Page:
Most male folks in the city directories were labeled as “laborers” in our experience; “domestic” didn’t mean just women working in the White folks’ yard, either! A very few were occasionally listed as “musician” – certainly logical in the case of Simmie Dooley (blind), a.o. (1), similarly afflicted; occasionally able-bodied folks were also so listed, but that was rare. Most blind were not listed differently to the sighted, so finding someone listed as a musician was telling and meaningful. The racial indicator ([c] for colored) was very helpful, to state the bleedin’ obvious!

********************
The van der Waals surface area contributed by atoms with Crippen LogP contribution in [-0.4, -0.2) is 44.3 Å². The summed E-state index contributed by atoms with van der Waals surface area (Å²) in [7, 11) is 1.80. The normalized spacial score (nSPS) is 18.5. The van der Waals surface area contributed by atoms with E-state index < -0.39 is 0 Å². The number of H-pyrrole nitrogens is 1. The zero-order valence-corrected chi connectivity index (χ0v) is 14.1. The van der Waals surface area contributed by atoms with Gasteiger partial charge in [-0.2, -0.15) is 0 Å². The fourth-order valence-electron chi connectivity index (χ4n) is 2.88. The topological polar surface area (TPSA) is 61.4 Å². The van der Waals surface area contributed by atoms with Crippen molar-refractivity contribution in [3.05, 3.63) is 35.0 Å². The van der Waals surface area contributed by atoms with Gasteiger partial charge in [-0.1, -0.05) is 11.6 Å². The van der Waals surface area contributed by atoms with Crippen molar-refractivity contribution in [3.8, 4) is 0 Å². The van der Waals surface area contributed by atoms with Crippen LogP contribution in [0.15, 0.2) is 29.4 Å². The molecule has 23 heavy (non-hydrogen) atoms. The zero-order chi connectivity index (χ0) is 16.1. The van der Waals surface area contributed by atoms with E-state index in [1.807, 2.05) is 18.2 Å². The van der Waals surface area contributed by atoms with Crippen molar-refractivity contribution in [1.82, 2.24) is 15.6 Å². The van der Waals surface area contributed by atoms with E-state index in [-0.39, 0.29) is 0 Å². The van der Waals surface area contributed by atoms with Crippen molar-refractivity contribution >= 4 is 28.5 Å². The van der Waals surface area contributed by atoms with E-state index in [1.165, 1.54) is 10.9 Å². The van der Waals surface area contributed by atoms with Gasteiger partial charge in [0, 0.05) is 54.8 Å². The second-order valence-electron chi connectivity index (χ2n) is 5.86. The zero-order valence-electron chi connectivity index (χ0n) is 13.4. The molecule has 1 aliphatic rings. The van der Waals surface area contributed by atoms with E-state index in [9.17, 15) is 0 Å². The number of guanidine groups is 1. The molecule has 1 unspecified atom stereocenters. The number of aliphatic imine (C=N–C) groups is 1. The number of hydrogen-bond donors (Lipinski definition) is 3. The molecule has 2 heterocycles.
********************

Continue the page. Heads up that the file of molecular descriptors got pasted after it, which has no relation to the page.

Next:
The main factor was serendipity – pure dumb luck – as well as one “find” of a living person tending often to lead to others. Thurman Atkins, of the Carolina Cab Company was VERY helpful in the Durham area (Black cab companies being another location Wardlow recommended, as well as Black barber shops), leading us to the Trice brothers, as well as Floyd Council. [Yes, I’ve met BOTH Pink AND Floyd in my day!] Besides carrying cassette copies of anything remotely by SE artists (another Wardlow hint), we/I just winged it, following our noses or instincts. There was no field-work hand-book available for “working” in African-American communities – a few came later (much later), so that denizens of folklore programs may now do things a bit differently and less haphazardly. For most of the few of “us” doing ANYthing out there, it was mainly going from the old recordings and then trying to build something up from there. Some paper records and files had been located from some of the major commercial companies (usually by jazz collectors), but not as much as one might like; what survived MIGHT tell where someone had once lived back in the day. Royalties past the beginning of The Depression didn’t exist – once-off payments for sides cut were the norm. Earlier on, those such as Peg Leg Howell actually did receive regular royalties; later, not. I think Buddy Moss told us that he began at one-off payments of $15/side, and ended up getting $35/side before his career was halted in 1935 (O&S #8). That was true of White as well as Black artists – the “bird-in-the-hand” was preferred in those trying times of The Great Depression.